In this post, I want to talk a little about why and how you can use your test coverage reports.
If you are not already writing tests, you might want to consider doing that. I am not going into why tests are good in this post, but there are many sources on the internet for more about just that.
What Is It?
A test coverage report is a report you can get as part of your “test run” that tells you which part of your code you are covering while running your tests. It’s a tool to help you see which parts of you code you are actually testing.
It tells you how much of your program is covered. Which lines you hit, which conditionals you are going into, which of them you aren’t.
It can be used with unit tests, integration tests and even full end-to-end tests. You just run the tests and get a report back on what you covered with them.
But, what do you actually use the coverage report for?
Sure, it might be a nice tool for management to see how “tested” your application is, but that has little value for you as a developer. Or for the application itself.
I think it would be nice to use that coverage report for some really really useful things. And you can!
Finding Untested Parts of Your Application
It sounds straightforward (and it really is, but like everything, you got to be conscious about it).
You think you cover the most important logic and most of the bad corner cases of the said logic. But are you? Are you really?
Let's take an example from my Extreme Results Server:
I will use the coverage reports from my integration tests, because those are the only ones I am generating right now (even though I have lots of unit tests as well).
This is how the overall coverage report looks in my controllers:
Looks pretty OK. High percentage of the code is being tested, but there are some branches not being taken. Let’s take a look at a few of those.
More specifically, let’s look at the relatedForReflectionsController.js. It has 3 out of 6 branches not being taken. Sounds like there might be some corner cases hiding there.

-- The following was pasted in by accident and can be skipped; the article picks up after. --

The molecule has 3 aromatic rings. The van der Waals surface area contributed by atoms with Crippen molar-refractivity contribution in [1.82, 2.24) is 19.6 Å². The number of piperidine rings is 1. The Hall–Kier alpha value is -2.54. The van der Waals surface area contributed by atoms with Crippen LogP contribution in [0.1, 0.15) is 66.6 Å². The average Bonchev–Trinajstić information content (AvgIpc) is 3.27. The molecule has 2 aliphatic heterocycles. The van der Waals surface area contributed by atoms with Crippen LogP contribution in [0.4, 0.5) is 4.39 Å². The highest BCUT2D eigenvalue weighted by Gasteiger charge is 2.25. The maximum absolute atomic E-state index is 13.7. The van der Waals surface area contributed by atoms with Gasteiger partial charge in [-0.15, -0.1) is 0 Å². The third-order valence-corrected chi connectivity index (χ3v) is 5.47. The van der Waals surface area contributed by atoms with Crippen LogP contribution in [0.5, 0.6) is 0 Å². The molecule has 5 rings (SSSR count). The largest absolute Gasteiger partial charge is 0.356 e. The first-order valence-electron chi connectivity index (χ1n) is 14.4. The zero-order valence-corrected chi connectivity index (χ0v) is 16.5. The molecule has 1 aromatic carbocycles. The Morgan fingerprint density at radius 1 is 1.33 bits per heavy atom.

The red parts are lines I don’t hit. You can also see the conditionals that are not being tested properly.
I am not hitting the errors that might happen in the database (Line 28 and 32). Perhaps not too easy to hit with Integration Tests, so I’ll probably leave those to the unit tests.
There is however one path that I really should have tested.
On line 4, I don’t hit the
else block (the red line on line 41).
I should really write a test that verifies that I get back a 400 status if I send in a bad
I might have missed this if I didn’t have my coverage report.
The takeaway is that you can use the coverage report to find the things you are not actually testing.
You might find quite a few test cases that you could write to better your tests.
Making a Game Out Of It
I think the percentage part of the coverage is quite fun. It feels like a game. Something to strive for.
I tend to try to make the percentage higher for every commit. Perhaps I write a few extra tests to hit some extra lines and conditionals in the code here and there.
I actually did this to my Extreme Results Web App. I always upped the percentage. And now I have 100% test coverage on it!
I actually hit every single line of code in my application with my unit tests. That is cool! First time for me.
But beware. Just because you have lots of tests doesn’t mean the tests are good. You also have to write good tests that will fail if your application starts doing something wrong.
But that is a different topic for another day.
For now: Try to use that coverage for something useful, AND fun!